Dupont, a chemical conglomerate company and its spinoff company Chemours have finally settled a lawsuit that has been ongoing for decades. Dupont and Chemours have been ordered to pay $670 million to the thousands of victims that were affected by spill off and air pollution around the Ohio River that occurred from the 1950s through the early 2000s.
3,550 people from the Mid-Ohio Valley area have been affected for decades by a certain chemical which is used to make the nonstick coating Teflon. The chemical is known as C8 or perfluorooctanoic acid and has been known to cause cancer, specifically prostate, kidney and testicular cancer, according to some studies. It has also been linked to “ulcerative colitis, thyroid disease, pregnancy-induced hypertension and high cholesterol.”
Beginning in the 1950s, Dupont's Washington Works chemical plant south of Parkersburg, West Virginia, began emitting the toxic chemical into the air and the water of the Ohio River. In 1980 at the latest, the lawsuit states that the company was aware of the chemical's cancer-causing effects, but failed to take any safety measures or warn residents of the area of the possible health consequences. In 2005, the Environmental Protection Agency fined Dupont $16.5 million for failing to report birth defect findings.
One study of people in the affected area found that “residents who drank water from wells near the plant had a median level of 38 parts per billion of C8 in their blood — 7.6 times more than the average American.” 200 of the 3,550 plaintiffs have developed cancer and will receive at least $1 million in the settlement.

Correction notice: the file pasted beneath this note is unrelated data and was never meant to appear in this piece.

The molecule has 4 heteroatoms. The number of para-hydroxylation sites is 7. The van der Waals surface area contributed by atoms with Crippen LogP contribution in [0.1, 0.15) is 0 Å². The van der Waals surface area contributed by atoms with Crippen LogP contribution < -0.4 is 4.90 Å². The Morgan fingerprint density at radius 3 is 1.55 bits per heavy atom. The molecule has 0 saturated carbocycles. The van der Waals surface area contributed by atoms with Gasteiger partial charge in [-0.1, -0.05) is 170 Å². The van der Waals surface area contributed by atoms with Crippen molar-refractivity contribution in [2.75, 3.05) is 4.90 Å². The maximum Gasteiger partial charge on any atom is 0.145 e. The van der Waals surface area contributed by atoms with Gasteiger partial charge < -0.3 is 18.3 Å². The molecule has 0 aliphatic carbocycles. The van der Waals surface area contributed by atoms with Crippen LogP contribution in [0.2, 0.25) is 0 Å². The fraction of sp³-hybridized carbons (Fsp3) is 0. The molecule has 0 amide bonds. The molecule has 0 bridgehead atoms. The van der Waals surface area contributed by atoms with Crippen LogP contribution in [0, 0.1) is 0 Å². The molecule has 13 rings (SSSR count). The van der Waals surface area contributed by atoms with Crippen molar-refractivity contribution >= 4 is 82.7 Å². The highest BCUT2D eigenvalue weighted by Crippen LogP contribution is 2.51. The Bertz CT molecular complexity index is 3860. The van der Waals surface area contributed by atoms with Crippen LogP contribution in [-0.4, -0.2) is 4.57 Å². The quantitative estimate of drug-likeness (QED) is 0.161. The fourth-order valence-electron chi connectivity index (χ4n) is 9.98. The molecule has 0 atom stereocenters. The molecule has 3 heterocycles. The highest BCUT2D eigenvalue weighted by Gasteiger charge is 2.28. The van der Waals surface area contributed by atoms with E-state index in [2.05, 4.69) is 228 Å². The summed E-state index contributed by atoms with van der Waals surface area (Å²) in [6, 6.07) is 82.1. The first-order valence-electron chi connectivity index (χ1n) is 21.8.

Other settlements that have been decided over the past few years related to the case will be covered under the final $670 million settlement. For example, in January, a federal jury awarded a man $10.5 million in punitive damages as compensation for the testicular cancer he had developed. Earlier courts had awarded him $2 million. They have also lost two other suits prior to the final ruling.
Dupont and Chemours will split the payment of the settlement equally, so each will be responsible for $335 million to settle the lawsuits. Neither, however, will admit formally to any wrongdoing. Dupont argued in the case that they had already spent $594 million addressing the problem, while plaintiffs claimed that the company had almost $19 billion dollars that it could convert to available cash.
Unfortunately for the company, penalties for Dupont's lack of appropriate oversight may not be over. Currently, investigators in the Netherlands are exploring whether or not they can press similar charges for C8 contamination from a Dupont plant.
Chemical contamination of drinking water and the air is often perpetrated in such low doses that the effects can take decades to show themselves. Environmental toxins can cause a wide variety of health issues and should be taken extremely seriously by both corporations and the government. If your area has been affected by chemical run off or air pollution, talked to an experienced attorney today to explore your options. You can reach trial attorneys Charles Gilman and Briggs Bedigian at (800) 529-6162 or contact them online. The firm handles cases in Maryland, Pennsylvania, and Washington, D.C.